Feature

Emily’s great bridge

Constructed in the 1870s, the iconic Brooklyn Bridge in New York is legendary for several reasons, one being the pivotal role Emily Warren Roebling held in its construction. By MARY SEARLE BELL.

IN THE 19TH CENTURY gender stereotypes were clear: men were the thinkers, the explorers, the discoverers, the shapers of the world, and women kept house.

It was a time of great innovation and rapid technological and scientific advancement. Naturally, men held the monopoly on the big achievements, with a few notable exceptions and one of these was Emily Warren Roebling.

Emily’s journey into the history books, and into the field of engineering itself, was accidental. Literally. An accident leading to the death of one man and the crippling ill health of a second left Emily in the role of chief engineer for most of the construction of the Brooklyn Bridge.

Portrait of Emily Warren Roebling – Charles-Émile-Auguste Carolus-Duran. Brooklyn Museum.
Portrait of Emily Warren Roebling – Charles-Émile-Auguste Carolus-Duran. Brooklyn Museum.

Her father-in-law, John Roebling was the designer and original chief engineer of the Brooklyn Bridge. Connecting New York’s boroughs of Manhattan and Brooklyn, it was the first steel-wire suspension bridge ever constructed. One of the largest engineering projects in American history, the bridge is 1825 metres long, with the main span stretching 486 metres. It soars 84 metres above the East River.

John Roebling began design work in 1867 but two years later, while doing some surveying work for the project, his foot was pinned against a piling by a ferry. This injury required his crushed toes to be amputated and he subsequently developed a fatal tetanus infection. However, before he died, he placed his 32-year-old son, Washington Roebling, in charge of the project. Under Washington’s leadership construction began in 1870.

Washington had been working as assistant engineer on the Brooklyn Bridge at the time of his father’s death, and he designed the two large pneumatic cassions that became the foundations for the two towers. However, in 1872, Washington developed decompression sickness (the bends) from working in the cassions (along with at least 110 of his workers). This ruined his health and left him physically unable to supervise the project. Enter his wife, Emily Warren Roebling.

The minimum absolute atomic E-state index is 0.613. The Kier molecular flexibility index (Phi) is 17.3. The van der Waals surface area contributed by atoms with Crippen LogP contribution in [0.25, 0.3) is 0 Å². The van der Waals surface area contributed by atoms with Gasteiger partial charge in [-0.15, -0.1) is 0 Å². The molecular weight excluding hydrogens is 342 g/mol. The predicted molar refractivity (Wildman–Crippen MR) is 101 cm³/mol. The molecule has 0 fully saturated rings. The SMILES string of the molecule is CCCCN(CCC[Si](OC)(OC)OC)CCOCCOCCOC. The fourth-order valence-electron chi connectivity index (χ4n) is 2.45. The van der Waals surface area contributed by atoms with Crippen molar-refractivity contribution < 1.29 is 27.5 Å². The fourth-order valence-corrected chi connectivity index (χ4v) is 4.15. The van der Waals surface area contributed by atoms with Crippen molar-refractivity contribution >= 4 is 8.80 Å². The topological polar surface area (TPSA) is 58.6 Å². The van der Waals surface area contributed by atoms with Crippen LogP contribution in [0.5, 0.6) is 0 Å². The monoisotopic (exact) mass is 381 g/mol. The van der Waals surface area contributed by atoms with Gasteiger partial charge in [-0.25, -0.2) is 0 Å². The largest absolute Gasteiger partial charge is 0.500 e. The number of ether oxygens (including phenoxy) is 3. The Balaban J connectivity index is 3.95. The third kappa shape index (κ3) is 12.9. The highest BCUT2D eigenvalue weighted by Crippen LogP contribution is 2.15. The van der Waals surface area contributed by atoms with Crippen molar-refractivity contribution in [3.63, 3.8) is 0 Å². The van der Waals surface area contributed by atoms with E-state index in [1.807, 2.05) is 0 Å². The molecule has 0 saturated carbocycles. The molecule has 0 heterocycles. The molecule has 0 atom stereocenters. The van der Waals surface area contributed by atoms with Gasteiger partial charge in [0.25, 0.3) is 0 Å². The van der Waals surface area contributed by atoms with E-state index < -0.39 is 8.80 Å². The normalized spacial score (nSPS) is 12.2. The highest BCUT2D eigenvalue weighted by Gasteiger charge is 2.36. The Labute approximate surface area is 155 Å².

Bedridden, blind and partially paralysed, Washington was confined to his apartment and he relied on Emily to carry out his plans for the completion of the bridge.

Washington writes of his illness: “I thought I would succumb, but I had a strong tower to lean upon, my wife, a woman of infinite tact and wisest counsel.”

Brooklyn Bridge looking east from Manhattan, 1899.
Brooklyn Bridge looking east from Manhattan, 1899.

Until its completion in 1883, Emily’s dedication to the Brooklyn Bridge was relentless. As well as being Washington’s nurse and confidant, she became secretary, answering mail and keeping records, and acting as messenger for the remainder of the bridge build. She took it upon herself to learn about bridge construction and took over much of the chief engineer’s duties, including the day-to-day supervision and project management.

With her husband confined to his bed, she also became the face of the project, representing him at all official engagements.

It is hard to distinguish where Washington stops and Emily starts when it comes to the Brooklyn Bridge. To some, she was merely Washington’s mouthpiece, relaying his wishes. And to be fair, given the thinking of the time, Emily possibly encouraged this view as people were unlikely to entrust such a significant task to a woman, especially one without formal qualifications or experience. Others were convinced she was the brains behind the project.